Tests reveal lead content of lipsticks is above that allowed in candy bars

Two sets of tests on lipstick products have revealed that 100% of the products contain lead, and 95% of the products contain higher levels of lead than the maximum amount allowed in candy bars.

The American Food and Drug Administration (FDA) commissioned the analyses on 400 lipsticks sold to both adults and children. Despite the amounts found in the products, the FDA does not view the lead content to be dangerous because lipsticks are not intended to be ingested. However, due to eating, drinking and kissing, some of the lipstick must be ingested, plus the fact that substances are easily absorbed into the skin – a reason why so many medications are applied in creams, patches and oils (the nicotine patch is a good example).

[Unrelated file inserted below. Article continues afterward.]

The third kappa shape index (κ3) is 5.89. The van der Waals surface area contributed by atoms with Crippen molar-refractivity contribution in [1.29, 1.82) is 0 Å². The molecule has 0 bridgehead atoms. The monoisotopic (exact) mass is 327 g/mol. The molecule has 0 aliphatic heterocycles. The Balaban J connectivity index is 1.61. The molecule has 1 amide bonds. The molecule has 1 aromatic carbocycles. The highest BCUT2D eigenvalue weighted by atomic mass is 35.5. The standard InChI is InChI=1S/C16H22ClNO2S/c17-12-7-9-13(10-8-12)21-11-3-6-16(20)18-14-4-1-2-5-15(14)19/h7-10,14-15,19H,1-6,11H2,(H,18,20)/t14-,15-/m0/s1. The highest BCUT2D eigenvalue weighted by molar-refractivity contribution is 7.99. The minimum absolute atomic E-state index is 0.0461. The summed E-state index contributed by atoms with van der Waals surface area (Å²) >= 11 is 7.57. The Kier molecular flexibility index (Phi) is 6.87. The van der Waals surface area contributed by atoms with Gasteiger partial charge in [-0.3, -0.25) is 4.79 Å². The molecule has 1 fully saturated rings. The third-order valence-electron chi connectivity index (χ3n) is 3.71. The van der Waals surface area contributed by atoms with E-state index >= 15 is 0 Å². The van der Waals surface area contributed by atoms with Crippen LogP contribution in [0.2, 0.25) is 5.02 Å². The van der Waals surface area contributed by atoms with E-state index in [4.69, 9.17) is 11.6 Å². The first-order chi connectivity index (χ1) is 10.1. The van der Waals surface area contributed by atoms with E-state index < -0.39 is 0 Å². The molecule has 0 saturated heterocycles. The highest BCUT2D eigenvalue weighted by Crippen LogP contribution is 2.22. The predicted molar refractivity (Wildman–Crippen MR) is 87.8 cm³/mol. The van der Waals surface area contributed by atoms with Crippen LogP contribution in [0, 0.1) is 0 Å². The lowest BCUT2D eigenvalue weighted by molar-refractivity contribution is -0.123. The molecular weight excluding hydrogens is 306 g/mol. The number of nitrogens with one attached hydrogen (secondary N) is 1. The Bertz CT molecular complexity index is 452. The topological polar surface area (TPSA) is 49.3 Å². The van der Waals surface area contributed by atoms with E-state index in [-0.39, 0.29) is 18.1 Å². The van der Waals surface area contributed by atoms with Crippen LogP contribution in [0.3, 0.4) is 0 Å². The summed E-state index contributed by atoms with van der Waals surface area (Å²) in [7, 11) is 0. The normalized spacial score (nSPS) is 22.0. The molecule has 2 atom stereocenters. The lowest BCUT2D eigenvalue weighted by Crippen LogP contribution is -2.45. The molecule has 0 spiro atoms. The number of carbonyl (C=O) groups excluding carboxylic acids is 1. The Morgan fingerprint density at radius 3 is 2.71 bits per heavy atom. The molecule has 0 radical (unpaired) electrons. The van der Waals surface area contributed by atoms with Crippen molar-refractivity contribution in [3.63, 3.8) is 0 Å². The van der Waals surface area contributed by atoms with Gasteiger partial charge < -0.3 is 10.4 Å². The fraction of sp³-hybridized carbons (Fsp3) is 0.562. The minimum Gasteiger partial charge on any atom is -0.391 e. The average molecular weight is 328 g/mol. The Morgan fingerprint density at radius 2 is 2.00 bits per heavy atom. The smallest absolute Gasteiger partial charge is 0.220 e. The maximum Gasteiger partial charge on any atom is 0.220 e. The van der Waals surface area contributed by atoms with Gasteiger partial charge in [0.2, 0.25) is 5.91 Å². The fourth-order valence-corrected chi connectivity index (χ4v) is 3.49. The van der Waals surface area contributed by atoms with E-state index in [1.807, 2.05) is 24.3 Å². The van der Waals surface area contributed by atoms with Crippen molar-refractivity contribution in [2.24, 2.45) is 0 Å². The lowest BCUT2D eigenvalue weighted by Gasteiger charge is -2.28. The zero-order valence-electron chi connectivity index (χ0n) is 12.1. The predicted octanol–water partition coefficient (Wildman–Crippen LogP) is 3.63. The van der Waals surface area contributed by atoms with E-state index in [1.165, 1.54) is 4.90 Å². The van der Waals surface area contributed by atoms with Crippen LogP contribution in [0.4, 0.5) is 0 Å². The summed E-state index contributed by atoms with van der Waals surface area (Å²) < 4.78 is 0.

This study is an expansion of a 2007 study by the Campaign for Safer Cosmetics, who tested 33 shades of red lipstick.

The FDA does not have an upper limit on the amount of lead allowed in cosmetics, but it does limit the amount of lead allowed in colourants in cosmetics. The FDA is currently reviewing whether it now needs to recommend an upper limit for lead in lipstick.

Full list of lipsticks: US Food and Drug Administration

Source: Natural News

February 2012

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